moop's blog

SysAdmin & Security Unix Commands Vol 1.

Keywords: sysadmin security unix linux ubuntu

I don't anticipate a lot of traffic here, but I wanted to post a collection of some of my most used SysAdmin commands anyway -- if for no one else, at least I'll have a nice place to reference!


Get External IP command:

    $ curl icanhazip.com

    On the job, for whatever reason, I find myself on different boxes all the time -- I end up using this more than I want to admit.


List all Packages (Ubuntu)

    $ dpkg --get-selections | grep -v deinstall

    A bit of a catch all, but you can append another grep on that sucker to widdle down what you are looking for


Find Files - Older/Newer than Date

    $ find /path/to/dir -type f -mtime +100

    Change the +100 to the amount of days you would like -- i.e finding all files older than 50 days:

    $ find /path/to/dir -type f -mtime +50

    Find Files - Newer than Date

    $ find /path/to/dir -type f -mtime -100

    Just add the '-' symbol before the number of days instead of the '+'


Compress Files by Date

    $ find /path/to/dir -mtime -30 -type f -print0  | cpio --create --null --format=ustar | gzip > myTarBall.tar.gz

    This will create a tar ball of all the files newer than 30 days. cpio --format=ustar is the setting for tar

    I believe it may take issue with super long file names, but I have not done extensive tests


CPU Timing Breakdown

    $ mpstat -P ALL 1

    So if you already do not have it installed:

    This command prints CPU time breakdowns per CPU, which can be used to check for an imbalance. A single hot CPU can be evidence of a single-threaded application. 2


Finding Large Files & Directories

    While there are more native approaches, I really enjoy ncdu

    So if you already do not have it installed:

    $ sudo apt-get install ncdu

    There is a bunch of stuff you can do3 but mainly I enjoy just going into the root of the directory structure I am curious about and typing:

    $ ncdu


Security Focused

DDoS Check (kinda)

    $ netstat -ntu | awk '{print $5}' | cut -d: -f1 | sort | uniq -c | sort -n

    'Kinda' only because this checks for current concurrent connections.1 Which, more often than not, can be a great indicator of DDoS attacks -- but certainly not the end all be all.

    This will enable you to continuously monitor the connections as they happen:

    $ netstat -nputwc

    drop the c if you just want a snapshot


Add up all connections to your access log

    $ cat access.log | awk '{print $1}' | sort | uniq -c | sort -n

    Without Count & Tailed (I use it if I just want an exportable list of IP's)

    $ cat access.log | awk '{print $1}' | sort | uniq -c | sort -n | awk '{print $NF}' | tail

    Mind you this obviously isn't very practical for enterprise servers, but for smaller operations it can be a neat command to understand what is hitting your server a lot. Of course, these commands will need tweaking depending on log output, but the foundation is there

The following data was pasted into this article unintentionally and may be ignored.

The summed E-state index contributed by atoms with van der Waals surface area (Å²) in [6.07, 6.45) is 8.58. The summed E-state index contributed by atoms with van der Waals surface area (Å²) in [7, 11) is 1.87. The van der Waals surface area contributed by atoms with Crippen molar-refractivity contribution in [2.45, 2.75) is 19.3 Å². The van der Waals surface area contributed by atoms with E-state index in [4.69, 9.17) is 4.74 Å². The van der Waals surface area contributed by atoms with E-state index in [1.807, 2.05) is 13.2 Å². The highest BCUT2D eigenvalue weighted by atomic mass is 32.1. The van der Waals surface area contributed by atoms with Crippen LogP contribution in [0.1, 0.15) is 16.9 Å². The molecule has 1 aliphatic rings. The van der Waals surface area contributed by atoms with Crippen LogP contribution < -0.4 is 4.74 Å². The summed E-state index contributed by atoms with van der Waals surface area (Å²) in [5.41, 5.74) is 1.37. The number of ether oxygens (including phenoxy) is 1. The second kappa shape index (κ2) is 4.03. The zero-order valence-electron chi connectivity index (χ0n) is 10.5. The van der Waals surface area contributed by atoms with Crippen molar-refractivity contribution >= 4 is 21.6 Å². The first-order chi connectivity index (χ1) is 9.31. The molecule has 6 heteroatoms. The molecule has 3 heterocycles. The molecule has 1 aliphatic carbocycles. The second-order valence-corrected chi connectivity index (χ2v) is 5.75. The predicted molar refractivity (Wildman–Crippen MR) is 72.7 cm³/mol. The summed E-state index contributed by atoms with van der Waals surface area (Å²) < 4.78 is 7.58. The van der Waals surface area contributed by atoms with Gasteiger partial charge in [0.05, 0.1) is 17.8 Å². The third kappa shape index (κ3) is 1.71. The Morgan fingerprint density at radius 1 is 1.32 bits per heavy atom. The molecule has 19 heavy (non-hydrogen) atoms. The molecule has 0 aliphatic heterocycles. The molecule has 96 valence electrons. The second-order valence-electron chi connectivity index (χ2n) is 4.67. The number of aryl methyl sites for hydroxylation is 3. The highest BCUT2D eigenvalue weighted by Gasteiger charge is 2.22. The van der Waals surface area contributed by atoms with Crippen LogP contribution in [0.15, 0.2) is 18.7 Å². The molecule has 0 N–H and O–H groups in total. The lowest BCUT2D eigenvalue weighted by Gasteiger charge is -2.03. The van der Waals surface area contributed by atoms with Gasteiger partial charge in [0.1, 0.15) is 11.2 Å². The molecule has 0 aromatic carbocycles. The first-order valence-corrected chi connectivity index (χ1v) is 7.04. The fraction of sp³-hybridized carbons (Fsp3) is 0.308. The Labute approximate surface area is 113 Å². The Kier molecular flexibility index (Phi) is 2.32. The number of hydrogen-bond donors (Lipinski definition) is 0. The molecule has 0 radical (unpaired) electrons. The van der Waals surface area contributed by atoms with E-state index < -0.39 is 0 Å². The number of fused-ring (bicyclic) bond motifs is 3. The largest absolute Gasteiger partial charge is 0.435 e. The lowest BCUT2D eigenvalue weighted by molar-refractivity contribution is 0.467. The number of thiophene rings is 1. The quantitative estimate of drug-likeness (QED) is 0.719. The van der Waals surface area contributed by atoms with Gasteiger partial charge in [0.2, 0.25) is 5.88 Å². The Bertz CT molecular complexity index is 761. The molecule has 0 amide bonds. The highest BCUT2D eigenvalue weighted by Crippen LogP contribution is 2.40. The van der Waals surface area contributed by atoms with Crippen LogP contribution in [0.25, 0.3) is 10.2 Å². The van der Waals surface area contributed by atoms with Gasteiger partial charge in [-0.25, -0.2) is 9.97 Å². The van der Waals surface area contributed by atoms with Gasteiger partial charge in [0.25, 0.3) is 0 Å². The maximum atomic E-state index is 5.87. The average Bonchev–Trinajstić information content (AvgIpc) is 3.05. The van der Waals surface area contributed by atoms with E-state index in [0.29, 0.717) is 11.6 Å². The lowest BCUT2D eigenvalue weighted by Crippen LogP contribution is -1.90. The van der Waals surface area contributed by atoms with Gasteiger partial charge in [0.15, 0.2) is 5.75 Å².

Ban IP

    $ iptables -A INPUT -s [IP-ADDRESS] -j DROP

    $ iptables -A OUTPUT -d [IP-ADDRESS] -j DROP

    The Iptables method for Banning IPs


All CronJobs For All Users

    $ cat /etc/passwd | sed 's/^\([^:]*\):.*$/crontab -u \1 -l 2>\&1/' | grep -v "no crontab for" | sh

    If someone asks me to inspect a suspect server, this is usually a great starting point. Most 'automated hacks' end up putting something in cron -- and even if they are better than that, you can't tell me you wouldn't at least the cronjobs regardless.


Enable Unattended Security Updates

    $ sudo dpkg-reconfigure --priority=low unattended-upgrades

    In addition you can edit /etc/apt/apt.conf.d/50unattended-upgrades to set the types of updates, but unless you know what you are doing, I strongly suggest to leave it as security updates only -- lest you break your production server with incompatible updates!


Deleting History (including 'exit')

    $ cat /dev/null > ~/.bash_history && history -c && exit

    Couple notes on this one: First, adding the null is kind of unnecessary, but it doesn't hurt anything. Second, this just eliminates the current profile history, it does not stop future logging and/or delete any other logs!


Shredding all files in directory

    $ sudo find /path/to -type f -exec shred {} \;

    It's super simple once you think about it -- but before knowing about adding -exec commands to find, you can find yourself wondering how to do a bunch of neat things


Randomize MAC Address

    $ sudo openssl rand -hex 6 | sed 's/\(..\)/\1:/g; s/.$//' | xargs sudo ifconfig [iface] ether

    This one might require some tweaking, but the idea is simple. If you don't know what I mean when I write [iface] it is the network interface you want to change the MAC on -- i.e. eth0.


Clearly, thats a short, random, & not too advanced list. For now, I just wanted to post a small list of some simple commands I like & use often. More to come, but in the meantime I hope you can find this a little bit useful -- might reorganize in the future.


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